Tuesday, January 10, 2012

Second Candle

The highlight of today's spiritual journey was the visit to Salisbury Cathedral.  We traveled by BritRail across the countryside and checked into our rooms at Sarum College, an ecumenical theological college housed inside "The Close" ...the area around the Cathedral enclosed by a great stone wall.  The more prominent part of the college was built in 1677 by Sir Christopher Wren. However, the site at 19 The Close as place of theological education dates back to the 1220's when the Cathedral itself was built.  And we think we have historic building renovation challenges! 

The theme of renovation challenges reemerged throughout the day.  We toured the tower, at 404 feet, the largest spire in England, a miraculous construction added a century later that bowed out the large four pillars in the central cross section above the quire.  From the Inside the tower, we were led up 332 very narrow steep stairs to inspect the way the builders used the native english oak, chilmark stone and purbeck marble, to accomplish the architectural feat of successfully mounting a tower weighing 6,500 tons on the immense columns below.  Our guide pointed out centuries of renovation that have helped to maintain this tower that continues to sway up to 8 inches back and forth in the wind and despite settling into a 27 inch westerly lean has survived fire and storm for 8 centuries. 

At the top of the spire there is an ancient clock mechanism that controls the bells that toll out the quarter hours and hour.  Above the clock, we were led outside the spire to a balcony that is home to some nesting falcons and enjoyed a stunning view of the city of Salisbury and the countryside around.  I will be sending video of this part of the tour later.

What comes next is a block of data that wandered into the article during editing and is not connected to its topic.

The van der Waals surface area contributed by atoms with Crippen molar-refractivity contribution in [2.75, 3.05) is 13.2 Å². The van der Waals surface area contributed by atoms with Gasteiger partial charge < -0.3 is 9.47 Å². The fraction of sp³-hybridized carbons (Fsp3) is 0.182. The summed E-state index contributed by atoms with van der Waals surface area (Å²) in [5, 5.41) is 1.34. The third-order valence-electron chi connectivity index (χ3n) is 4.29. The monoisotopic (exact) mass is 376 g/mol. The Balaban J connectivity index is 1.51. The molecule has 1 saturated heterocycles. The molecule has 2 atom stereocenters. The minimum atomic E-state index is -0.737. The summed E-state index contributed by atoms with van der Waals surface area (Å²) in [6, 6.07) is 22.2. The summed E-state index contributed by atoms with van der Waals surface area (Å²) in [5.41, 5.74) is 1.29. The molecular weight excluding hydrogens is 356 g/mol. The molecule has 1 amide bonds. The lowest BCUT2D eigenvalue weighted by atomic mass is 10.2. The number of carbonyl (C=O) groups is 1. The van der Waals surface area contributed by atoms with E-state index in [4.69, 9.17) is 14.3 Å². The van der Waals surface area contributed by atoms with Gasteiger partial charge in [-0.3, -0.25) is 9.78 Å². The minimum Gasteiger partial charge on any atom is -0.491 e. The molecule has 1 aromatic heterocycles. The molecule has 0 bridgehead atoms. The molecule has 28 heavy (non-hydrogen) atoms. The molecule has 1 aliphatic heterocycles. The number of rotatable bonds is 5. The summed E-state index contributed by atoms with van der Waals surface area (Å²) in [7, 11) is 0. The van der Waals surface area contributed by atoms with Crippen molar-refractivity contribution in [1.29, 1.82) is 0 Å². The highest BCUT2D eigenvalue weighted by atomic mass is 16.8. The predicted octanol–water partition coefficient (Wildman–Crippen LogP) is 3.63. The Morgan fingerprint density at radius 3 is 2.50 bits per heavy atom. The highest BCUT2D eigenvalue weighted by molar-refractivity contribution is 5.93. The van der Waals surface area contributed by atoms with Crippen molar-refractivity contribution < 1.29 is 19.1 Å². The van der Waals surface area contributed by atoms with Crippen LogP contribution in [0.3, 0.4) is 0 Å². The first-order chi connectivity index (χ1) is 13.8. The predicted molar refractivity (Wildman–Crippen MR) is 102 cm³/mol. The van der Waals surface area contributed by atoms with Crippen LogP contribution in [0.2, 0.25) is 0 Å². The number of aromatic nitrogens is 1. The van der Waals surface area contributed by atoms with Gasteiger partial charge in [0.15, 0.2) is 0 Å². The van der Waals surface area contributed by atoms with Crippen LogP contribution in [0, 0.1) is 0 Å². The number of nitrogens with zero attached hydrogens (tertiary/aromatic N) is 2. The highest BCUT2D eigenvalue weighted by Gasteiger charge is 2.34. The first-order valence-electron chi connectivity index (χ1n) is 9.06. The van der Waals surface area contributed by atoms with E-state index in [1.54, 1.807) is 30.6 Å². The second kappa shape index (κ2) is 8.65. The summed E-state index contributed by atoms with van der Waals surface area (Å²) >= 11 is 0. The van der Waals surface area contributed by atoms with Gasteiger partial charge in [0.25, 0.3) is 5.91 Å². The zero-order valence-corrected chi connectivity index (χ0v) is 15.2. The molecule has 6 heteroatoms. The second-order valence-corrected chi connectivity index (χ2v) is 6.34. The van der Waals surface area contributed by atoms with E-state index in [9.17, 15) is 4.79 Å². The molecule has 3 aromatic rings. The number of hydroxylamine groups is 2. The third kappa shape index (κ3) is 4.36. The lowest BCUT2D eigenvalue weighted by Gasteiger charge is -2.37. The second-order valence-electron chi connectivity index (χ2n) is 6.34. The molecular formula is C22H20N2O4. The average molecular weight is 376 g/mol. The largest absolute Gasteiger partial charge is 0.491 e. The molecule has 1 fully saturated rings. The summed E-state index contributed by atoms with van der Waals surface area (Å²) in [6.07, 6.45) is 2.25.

Later inside the Cathedral we visited the tombs where Edward Seymour and Lady Catherine Grey, sister to Lady Jane Grey, are buried as well as numerous Bishops and local notables.  To the left of the main altar is a medieval Madonna made of the same oak as the Cathedral that dates back to the time of the original construction.  Here I lit the second candle for you.  My prayer here was for the Bold Awakening construction and the challenges we face in renovating our own historic buildings ...  which now seem far less daunting in comparison.  I asked the Blessed Mother's protection of all architects, engineers, builders and craftsmen as well as those who help maintain historic structures built in honor of and service of her Son, Our Lord Jesus Christ. 

Concluding our tour we visited the Chapter House, so called because here each day a Chapter of the Bible was read aloud in prayer prior to the meeting of the governors who convened as equals in the site of God to decide on matters for the common good.  The governing body of the Cathedral came to be called the Chapter as a result.  Our own Dominican governance descends from this concept.   The Chapter House at the Salisbury Cathedral holds the finest of four surviving leafs of the Magna Carta, the great English document that lay out the rights and freedoms of ordinary people, upon which our own democratic principles were founded.   Photographs of this fragile ancient document were not allowed. 

We are a little off our itinerary due to rail delays and subsequent rerouting of our train...an adventure itself!  Tomorrow we will visit Windsor Castle.  We've been advised by the locals to take in Bath which they claim is not to be missed if we've come so close.    For now, after carrying our luggage across the countryside and climbing the 332 steps, a bath is indeed what we most desire!